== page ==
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    • Former MSE Helen
    • By Former MSE Helen 23rd Jun 15, 1:31 PM
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    Former MSE Helen
    MSE News: Guest comment: MoneySaving tips for people facing the extra costs of disabi
    • #1
    • 23rd Jun 15, 1:31 PM
    MSE News: Guest comment: MoneySaving tips for people facing the extra costs of disabi 23rd Jun 15 at 1:31 PM
    Members of charity Scope's online community share their MoneySaving tips for cutting the extra costs of disabilities...

    Read the full story:

    Guest comment: MoneySaving tips for people facing the extra costs of disabilities




    Click reply below to discuss. If you havenít already, join the forum to reply. If you arenít sure how it all works, read our New to Forum? Intro Guide.

Page 1
    • BlondeHeadOn
    • By BlondeHeadOn 23rd Jun 15, 2:36 PM
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    BlondeHeadOn
    • #2
    • 23rd Jun 15, 2:36 PM
    • #2
    • 23rd Jun 15, 2:36 PM
    I'm disabled, so I read this thread with interest. I would say that many of these tips are for a general audience, not necessarily disabled people. Which is okay, but I was expecting something more specific.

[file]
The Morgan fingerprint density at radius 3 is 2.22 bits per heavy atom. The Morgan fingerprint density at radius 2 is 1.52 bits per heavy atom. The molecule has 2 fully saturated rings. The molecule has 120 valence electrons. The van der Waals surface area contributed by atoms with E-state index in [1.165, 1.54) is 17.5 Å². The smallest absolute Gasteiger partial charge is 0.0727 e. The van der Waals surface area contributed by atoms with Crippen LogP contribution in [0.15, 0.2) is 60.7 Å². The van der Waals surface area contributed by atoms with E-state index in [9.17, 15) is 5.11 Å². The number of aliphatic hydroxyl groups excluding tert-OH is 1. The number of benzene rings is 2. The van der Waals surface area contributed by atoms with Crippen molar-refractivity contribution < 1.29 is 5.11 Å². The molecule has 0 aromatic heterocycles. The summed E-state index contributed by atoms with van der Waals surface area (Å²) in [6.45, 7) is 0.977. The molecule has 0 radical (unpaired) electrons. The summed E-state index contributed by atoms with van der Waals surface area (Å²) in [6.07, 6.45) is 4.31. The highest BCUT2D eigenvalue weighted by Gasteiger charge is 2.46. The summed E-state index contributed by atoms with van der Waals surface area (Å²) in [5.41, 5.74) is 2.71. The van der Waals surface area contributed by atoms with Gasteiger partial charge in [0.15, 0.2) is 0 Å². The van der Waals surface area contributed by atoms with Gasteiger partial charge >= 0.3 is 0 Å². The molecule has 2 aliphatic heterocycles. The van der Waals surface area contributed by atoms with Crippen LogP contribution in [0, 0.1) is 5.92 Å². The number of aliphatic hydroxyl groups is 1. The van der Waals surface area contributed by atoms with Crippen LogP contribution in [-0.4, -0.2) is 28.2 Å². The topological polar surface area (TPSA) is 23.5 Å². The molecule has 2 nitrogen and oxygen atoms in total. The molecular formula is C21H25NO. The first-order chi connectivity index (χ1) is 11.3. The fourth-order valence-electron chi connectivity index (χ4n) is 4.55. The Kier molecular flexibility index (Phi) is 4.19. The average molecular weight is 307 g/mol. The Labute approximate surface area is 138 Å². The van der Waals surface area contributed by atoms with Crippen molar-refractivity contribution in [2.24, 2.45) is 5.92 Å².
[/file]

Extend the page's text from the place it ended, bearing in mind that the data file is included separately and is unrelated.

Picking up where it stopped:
Good attempt though!
    • dazzy04
    • By dazzy04 23rd Jun 15, 5:02 PM
    • 2 Posts
    • 3 Thanks
    dazzy04
    • #3
    • 23rd Jun 15, 5:02 PM
    • #3
    • 23rd Jun 15, 5:02 PM
    Indeed, very useful tips here for a general audience, but I too was expecting something a little more specific.

    I would suggest that people contact their local social services team before purchasing any assistive devices as sometimes these can be provided free of charge.

    Also, for deaf people, fire brigades will often provide a vibrating pillow pad and/or flashing light for the fire alarm.
    Last edited by dazzy04; 23-06-2015 at 5:02 PM. Reason: typo
    • Butterfly Brain
    • By Butterfly Brain 23rd Jun 15, 9:41 PM
    • 8,736 Posts
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    Butterfly Brain
    • #4
    • 23rd Jun 15, 9:41 PM
    • #4
    • 23rd Jun 15, 9:41 PM
    Indeed, very useful tips here for a general audience, but I too was expecting something a little more specific.

    I would suggest that people contact their local social services team before purchasing any assistive devices as sometimes these can be provided free of charge.